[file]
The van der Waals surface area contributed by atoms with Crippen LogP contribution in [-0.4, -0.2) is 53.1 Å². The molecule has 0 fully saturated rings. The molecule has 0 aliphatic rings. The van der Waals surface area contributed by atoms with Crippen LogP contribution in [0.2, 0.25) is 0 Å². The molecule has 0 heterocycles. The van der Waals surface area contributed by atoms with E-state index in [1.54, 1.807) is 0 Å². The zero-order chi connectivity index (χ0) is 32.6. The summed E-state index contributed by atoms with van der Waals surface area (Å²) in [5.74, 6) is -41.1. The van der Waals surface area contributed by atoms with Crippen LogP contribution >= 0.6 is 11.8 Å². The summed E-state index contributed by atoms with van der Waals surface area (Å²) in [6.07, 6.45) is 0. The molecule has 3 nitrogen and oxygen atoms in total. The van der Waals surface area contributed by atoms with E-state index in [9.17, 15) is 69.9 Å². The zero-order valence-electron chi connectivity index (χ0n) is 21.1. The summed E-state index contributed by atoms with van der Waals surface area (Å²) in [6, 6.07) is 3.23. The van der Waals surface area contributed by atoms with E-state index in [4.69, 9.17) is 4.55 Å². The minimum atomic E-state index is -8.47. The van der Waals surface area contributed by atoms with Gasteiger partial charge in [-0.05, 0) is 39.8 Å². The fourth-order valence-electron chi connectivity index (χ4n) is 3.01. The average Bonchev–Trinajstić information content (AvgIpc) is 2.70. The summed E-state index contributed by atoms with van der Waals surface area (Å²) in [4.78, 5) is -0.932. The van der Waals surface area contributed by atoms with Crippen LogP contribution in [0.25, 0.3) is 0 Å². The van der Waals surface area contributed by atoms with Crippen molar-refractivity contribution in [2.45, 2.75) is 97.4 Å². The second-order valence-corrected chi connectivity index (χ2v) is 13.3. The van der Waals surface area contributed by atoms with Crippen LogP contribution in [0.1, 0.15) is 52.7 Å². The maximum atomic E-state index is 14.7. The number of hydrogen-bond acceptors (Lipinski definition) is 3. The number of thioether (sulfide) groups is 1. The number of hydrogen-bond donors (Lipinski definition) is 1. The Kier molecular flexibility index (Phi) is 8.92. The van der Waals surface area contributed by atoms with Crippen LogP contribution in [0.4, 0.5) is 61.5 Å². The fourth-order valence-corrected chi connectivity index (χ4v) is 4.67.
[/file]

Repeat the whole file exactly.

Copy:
The van der Waals surface area contributed by atoms with Crippen LogP contribution in [-0.4, -0.2) is 53.1 Å². The molecule has 0 fully saturated rings. The molecule has 0 aliphatic rings. The van der Waals surface area contributed by atoms with Crippen LogP contribution in [0.2, 0.25) is 0 Å². The molecule has 0 heterocycles. The van der Waals surface area contributed by atoms with E-state index in [1.54, 1.807) is 0 Å². The zero-order chi connectivity index (χ0) is 32.6. The summed E-state index contributed by atoms with van der Waals surface area (Å²) in [5.74, 6) is -41.1. The van der Waals surface area contributed by atoms with Crippen LogP contribution >= 0.6 is 11.8 Å². The summed E-state index contributed by atoms with van der Waals surface area (Å²) in [6.07, 6.45) is 0. The molecule has 3 nitrogen and oxygen atoms in total. The van der Waals surface area contributed by atoms with E-state index in [9.17, 15) is 69.9 Å². The zero-order valence-electron chi connectivity index (χ0n) is 21.1. The summed E-state index contributed by atoms with van der Waals surface area (Å²) in [6, 6.07) is 3.23. The van der Waals surface area contributed by atoms with E-state index in [4.69, 9.17) is 4.55 Å². The minimum atomic E-state index is -8.47. The van der Waals surface area contributed by atoms with Gasteiger partial charge in [-0.05, 0) is 39.8 Å². The fourth-order valence-electron chi connectivity index (χ4n) is 3.01. The average Bonchev–Trinajstić information content (AvgIpc) is 2.70. The summed E-state index contributed by atoms with van der Waals surface area (Å²) in [4.78, 5) is -0.932. The van der Waals surface area contributed by atoms with Crippen LogP contribution in [0.25, 0.3) is 0 Å². The van der Waals surface area contributed by atoms with Crippen molar-refractivity contribution in [2.45, 2.75) is 97.4 Å². The second-order valence-corrected chi connectivity index (χ2v) is 13.3. The van der Waals surface area contributed by atoms with Crippen LogP contribution in [0.1, 0.15) is 52.7 Å². The maximum atomic E-state index is 14.7. The number of hydrogen-bond acceptors (Lipinski definition) is 3. The number of thioether (sulfide) groups is 1. The number of hydrogen-bond donors (Lipinski definition) is 1. The Kier molecular flexibility index (Phi) is 8.92. The van der Waals surface area contributed by atoms with Crippen LogP contribution in [0.4, 0.5) is 61.5 Å². The fourth-order valence-corrected chi connectivity index (χ4v) is 4.67.